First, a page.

More sophisticated implementations also support LDAP directory servers as a trusted certificate repository. In this case, the TD Trust Store may be accessed directly; no replicated local instance is needed.

Trusted Certificate Validation

Figure 2: Trusted Certificate Validation

As described above, depending on the implementation, the local Trust Store or the central TD one is used for lookup. The lookup is made for verifying the Certificate of the issuing CA indicated in the End Entity Certificate contained in the Trust Store.

Actual End Entity Certificate validity should be checked by using the issuing CA's OCSP/CRL service; if SSL/TLS is used, OCSP stapling Formally known as the TLS Certificate Status Request extension should be activated.
No additional Policy adherence is checked, as Certificate owners' Policy is implicitly bound to the Certificate Issuer.

Information view

Figure 3: Involved Data Objects

As mentioned above, implementations may use a central TD Trust Store directly or a local copy of it.

Technology view


Author note

I restrain here from listing all the PKIX-specifications (most of them referenced in ETSI ESI Rationalized Framework


ETSI ESI Standards for Trust Service Providers Supporting Electronic Signatures:
EN 319 401General Policy Requirements for Trust Service Providers
EN 319 411Policy & Security Requirements for TSPs Issuing Certificates
In particular:
Part 1: Policy requirements for TSPs issuing Web Site Certificates
Part 2: Policy requirements for TSPs issuing Public Key Certificates
EN 319 412 Certificate Profiles
In particular:
Part 1: Overview and common data structures
Part 4: Certificate profile for Web Site Certificates issued to organisations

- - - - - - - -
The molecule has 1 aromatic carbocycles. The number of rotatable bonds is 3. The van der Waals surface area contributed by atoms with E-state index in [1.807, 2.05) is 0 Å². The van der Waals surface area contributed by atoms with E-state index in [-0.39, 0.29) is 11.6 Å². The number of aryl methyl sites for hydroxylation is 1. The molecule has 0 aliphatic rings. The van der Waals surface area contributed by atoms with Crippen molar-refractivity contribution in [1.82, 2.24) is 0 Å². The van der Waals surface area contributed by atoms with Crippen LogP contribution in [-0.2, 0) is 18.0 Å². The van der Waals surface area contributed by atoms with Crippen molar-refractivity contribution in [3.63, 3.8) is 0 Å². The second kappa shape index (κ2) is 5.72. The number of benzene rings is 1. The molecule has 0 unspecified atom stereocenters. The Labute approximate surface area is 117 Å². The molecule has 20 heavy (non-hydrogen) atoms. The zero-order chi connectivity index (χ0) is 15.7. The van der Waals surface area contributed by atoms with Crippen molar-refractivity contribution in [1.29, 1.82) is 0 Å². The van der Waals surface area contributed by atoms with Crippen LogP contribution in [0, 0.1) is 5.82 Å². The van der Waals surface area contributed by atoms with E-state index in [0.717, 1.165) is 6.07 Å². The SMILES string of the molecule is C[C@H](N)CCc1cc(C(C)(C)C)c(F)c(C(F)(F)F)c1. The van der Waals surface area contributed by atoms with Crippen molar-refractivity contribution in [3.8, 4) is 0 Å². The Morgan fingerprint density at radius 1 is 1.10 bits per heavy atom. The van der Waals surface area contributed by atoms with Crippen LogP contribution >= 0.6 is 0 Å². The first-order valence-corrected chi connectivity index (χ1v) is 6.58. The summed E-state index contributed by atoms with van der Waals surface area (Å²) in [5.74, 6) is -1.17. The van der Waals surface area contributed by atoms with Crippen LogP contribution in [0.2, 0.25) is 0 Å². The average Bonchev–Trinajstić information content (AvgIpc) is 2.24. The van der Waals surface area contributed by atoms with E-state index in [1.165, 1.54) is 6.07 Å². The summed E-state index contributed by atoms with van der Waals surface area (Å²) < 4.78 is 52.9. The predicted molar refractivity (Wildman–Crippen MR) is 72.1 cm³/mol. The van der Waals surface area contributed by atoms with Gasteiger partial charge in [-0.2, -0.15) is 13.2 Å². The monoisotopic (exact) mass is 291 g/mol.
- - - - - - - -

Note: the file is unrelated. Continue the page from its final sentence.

TS 119 312Cryptographic Suites
EN 319 102Procedures for Signature Creation an Validation
EN 319 403Trust Service Provider Conformity Assessment – requirements for conformity assessment bodies assessing Trust Service Providers
Other related international standards, as far as not already referenced / profiled by the ETSI Standards:
RFC 5246 The Transport Layer Security (TLS) Protocol Version 1.2
RFC 6066 Transport Layer Security (TLS) Extensions: Extension Definitions
RFC 4510 Lightweight Directory Access Protocol (LDAP)

Implementation Guidelines

This ABB Functionality mostly is given by infrastructure components implementing SSL/TLS and/or SOAP Message Security (according to the OASIS specification WS-Security 1.1).

Related ABBs

For Certificate Validation, see ABB e-Signature Verification Service.
This ABB is used by all ABBs/SBBs which use mutual authentication on base of a dedicated PKI. It's a decision of Trust Domains to decide on this model.




Governikus KG



Üstündağ Soykan














Changes made

Modified by




Klaus Vilstrup Pedersen




Jörg Apitzsch



First version completed

Jörg Apitzsch



Text in section 1.2.1 changed – look up trust store for issuer instead of end entity certificate

Jörg Apitzsch



Proof reading

Damien Magoni



Final Review

Jörg Apitzsch UpdatesCagatay Karabat